Today's ABC/Washington Post poll will help assauge the panic that was rising among some Republicans given the Obama post-convention bounce -- it has Obama up only 1 over Romney (http://www.washingtonpost.com/politics/obama-and-romney-close-in-poll-among-likely-voters/2012/09/10/e57318ea-fb79-11e1-b153-218509a954e1_print.html). And the Investors Business Daily/Christian Science Monitor/TIPP poll shows a 2 point lead for Obama (down from a 7 point lead in August) (http://www.tipponline.com/presidency/news/presidency/race-tightens-as-obama-advantage-narrows-to-2-points).
So nobody on the right should be gnashing teeth or rending his (or her) garments. On the other hand, the polls all show Obama to have a lead, albeit a slight one, so don't decide it's unnecessary to contribute or work. The problem is that we're not really going to know which pollster is right until Election Day, because polling is as much art as science. Some of the factors that will inform this race include:
(1) Turn-out: The young and minorities still strongly favor Obama (albeit by significantly smaller margins than in 2010). The elderly strongly favor Mitt Romney. Generally, the elderly are a more reliable voting bloc than the young; what's more, unemployment is very high in the youth and minority communities. Will young people, Latinos and blacks turn out in droves to vote for four more years of the same? Commentary's Jonathan Tobin points out that the TIPP poll referenced above shows Obama getting the smallest share of the Jewish vote since Carter (http://www.commentarymagazine.com/2012/09/10/poll-shows-obama-getting-lowest-jewish-support-since-jimmy-carter-vote/). Will that trend hold?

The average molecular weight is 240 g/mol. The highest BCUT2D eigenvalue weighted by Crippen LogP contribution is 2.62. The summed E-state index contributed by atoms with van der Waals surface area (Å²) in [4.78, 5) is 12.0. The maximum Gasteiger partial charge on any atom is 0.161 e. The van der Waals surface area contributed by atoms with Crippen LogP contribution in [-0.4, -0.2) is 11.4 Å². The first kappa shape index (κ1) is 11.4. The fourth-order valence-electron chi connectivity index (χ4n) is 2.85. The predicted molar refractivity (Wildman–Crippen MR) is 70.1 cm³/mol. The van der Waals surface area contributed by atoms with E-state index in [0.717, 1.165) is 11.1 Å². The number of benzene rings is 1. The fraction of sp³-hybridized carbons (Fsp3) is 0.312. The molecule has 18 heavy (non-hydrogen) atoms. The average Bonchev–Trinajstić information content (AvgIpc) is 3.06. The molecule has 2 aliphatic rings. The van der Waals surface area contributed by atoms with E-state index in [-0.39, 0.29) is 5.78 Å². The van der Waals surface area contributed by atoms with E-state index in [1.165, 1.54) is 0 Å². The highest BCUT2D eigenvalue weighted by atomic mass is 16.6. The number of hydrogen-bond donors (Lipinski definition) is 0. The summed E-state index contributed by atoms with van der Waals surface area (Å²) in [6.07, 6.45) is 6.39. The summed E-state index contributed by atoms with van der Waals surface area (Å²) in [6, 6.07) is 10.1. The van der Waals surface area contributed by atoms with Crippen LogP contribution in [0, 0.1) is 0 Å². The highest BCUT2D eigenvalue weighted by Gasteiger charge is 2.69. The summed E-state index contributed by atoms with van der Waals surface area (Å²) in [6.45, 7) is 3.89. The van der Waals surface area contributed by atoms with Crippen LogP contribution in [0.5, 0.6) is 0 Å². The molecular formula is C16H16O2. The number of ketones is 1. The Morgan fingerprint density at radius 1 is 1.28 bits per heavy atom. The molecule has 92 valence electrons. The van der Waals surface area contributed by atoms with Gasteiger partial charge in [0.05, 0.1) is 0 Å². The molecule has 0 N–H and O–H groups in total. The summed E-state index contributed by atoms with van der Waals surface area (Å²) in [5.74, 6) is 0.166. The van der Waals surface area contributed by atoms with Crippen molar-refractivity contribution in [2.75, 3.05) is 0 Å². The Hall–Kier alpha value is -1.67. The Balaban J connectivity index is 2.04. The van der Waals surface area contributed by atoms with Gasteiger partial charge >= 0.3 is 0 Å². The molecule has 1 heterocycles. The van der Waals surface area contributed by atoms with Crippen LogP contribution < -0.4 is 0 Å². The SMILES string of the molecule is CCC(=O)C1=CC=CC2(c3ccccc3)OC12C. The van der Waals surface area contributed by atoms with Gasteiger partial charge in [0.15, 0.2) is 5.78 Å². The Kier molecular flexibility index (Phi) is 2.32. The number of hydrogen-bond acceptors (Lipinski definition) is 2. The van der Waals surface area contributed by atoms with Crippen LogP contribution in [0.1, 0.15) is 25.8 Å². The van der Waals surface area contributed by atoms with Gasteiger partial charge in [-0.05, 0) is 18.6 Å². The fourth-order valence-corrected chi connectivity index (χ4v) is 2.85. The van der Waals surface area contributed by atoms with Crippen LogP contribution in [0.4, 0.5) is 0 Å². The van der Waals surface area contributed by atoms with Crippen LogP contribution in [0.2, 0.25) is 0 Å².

(2) The Bradley Effect: There was much discussion in '08 about whether polls might be overstating support for Obama. As it turns out, whatever overstatement there was was minor (just a little over a point) (http://blog.chron.com/txpotomac/2008/11/the-list-which-presidential-polls-were-most-accurate/). On the other hand, it was much easier to convince voters to support Obama in '08, and thus, his supporters played the race card much less frequently and with less vigor. This year, could voters be more aware of the "bigot" label being hung on the President's detractors and thus much less likely to admit to voting for his opponent?
(3) The Unexpected:Drudge notes that Moody's is threatening the US with another downgrade because of its debt. Not good news for the President. On the other hand, if Obama comes to an eleventh-hour "rescue" of Israel from Iran's nukes, will that boost support for him in a "rally 'round the flag" effect? And at this time last year, the McCain-Obama race was still quite competitive . . . the economic meltdown hadn't yet occurred.
To paraphrase one of Ronald Reagan's quotes, we needn't believe in a fate that will fall on us no matter what we do . . . there's no reason to panic. But we should all believe in a fate that will fall on us if we do nothing. So talk to your neighbors, share information, contribute, work and vote.